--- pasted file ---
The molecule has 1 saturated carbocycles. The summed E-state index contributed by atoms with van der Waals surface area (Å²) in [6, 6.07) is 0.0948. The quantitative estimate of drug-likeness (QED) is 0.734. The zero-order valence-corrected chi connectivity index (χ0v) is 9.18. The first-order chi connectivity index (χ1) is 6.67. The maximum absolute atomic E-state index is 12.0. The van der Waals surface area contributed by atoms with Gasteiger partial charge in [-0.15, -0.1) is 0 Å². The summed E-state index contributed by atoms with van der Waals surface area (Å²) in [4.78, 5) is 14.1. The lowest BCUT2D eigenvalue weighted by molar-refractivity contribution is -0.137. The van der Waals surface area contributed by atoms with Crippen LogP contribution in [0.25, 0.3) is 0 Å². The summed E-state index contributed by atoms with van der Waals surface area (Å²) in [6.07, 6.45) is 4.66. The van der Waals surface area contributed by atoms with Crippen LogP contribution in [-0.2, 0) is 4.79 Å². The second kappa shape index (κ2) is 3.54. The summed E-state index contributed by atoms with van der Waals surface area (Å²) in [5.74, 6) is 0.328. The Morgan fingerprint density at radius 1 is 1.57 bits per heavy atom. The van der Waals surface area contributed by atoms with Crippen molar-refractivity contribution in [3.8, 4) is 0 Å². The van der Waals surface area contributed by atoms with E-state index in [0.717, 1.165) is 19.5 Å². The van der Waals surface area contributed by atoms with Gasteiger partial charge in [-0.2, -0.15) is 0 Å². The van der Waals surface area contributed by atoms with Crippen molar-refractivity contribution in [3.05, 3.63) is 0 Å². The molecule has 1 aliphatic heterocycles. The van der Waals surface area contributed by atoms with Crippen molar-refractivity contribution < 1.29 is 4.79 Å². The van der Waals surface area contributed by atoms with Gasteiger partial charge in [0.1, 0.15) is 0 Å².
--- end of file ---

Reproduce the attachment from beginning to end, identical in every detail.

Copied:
The molecule has 1 saturated carbocycles. The summed E-state index contributed by atoms with van der Waals surface area (Å²) in [6, 6.07) is 0.0948. The quantitative estimate of drug-likeness (QED) is 0.734. The zero-order valence-corrected chi connectivity index (χ0v) is 9.18. The first-order chi connectivity index (χ1) is 6.67. The maximum absolute atomic E-state index is 12.0. The van der Waals surface area contributed by atoms with Gasteiger partial charge in [-0.15, -0.1) is 0 Å². The summed E-state index contributed by atoms with van der Waals surface area (Å²) in [4.78, 5) is 14.1. The lowest BCUT2D eigenvalue weighted by molar-refractivity contribution is -0.137. The van der Waals surface area contributed by atoms with Crippen LogP contribution in [0.25, 0.3) is 0 Å². The summed E-state index contributed by atoms with van der Waals surface area (Å²) in [6.07, 6.45) is 4.66. The van der Waals surface area contributed by atoms with Crippen LogP contribution in [-0.2, 0) is 4.79 Å². The second kappa shape index (κ2) is 3.54. The summed E-state index contributed by atoms with van der Waals surface area (Å²) in [5.74, 6) is 0.328. The Morgan fingerprint density at radius 1 is 1.57 bits per heavy atom. The van der Waals surface area contributed by atoms with Crippen molar-refractivity contribution in [3.8, 4) is 0 Å². The van der Waals surface area contributed by atoms with E-state index in [0.717, 1.165) is 19.5 Å². The van der Waals surface area contributed by atoms with Gasteiger partial charge in [-0.2, -0.15) is 0 Å². The van der Waals surface area contributed by atoms with Crippen molar-refractivity contribution in [3.05, 3.63) is 0 Å². The molecule has 1 aliphatic heterocycles. The van der Waals surface area contributed by atoms with Crippen molar-refractivity contribution < 1.29 is 4.79 Å². The van der Waals surface area contributed by atoms with Gasteiger partial charge in [0.1, 0.15) is 0 Å².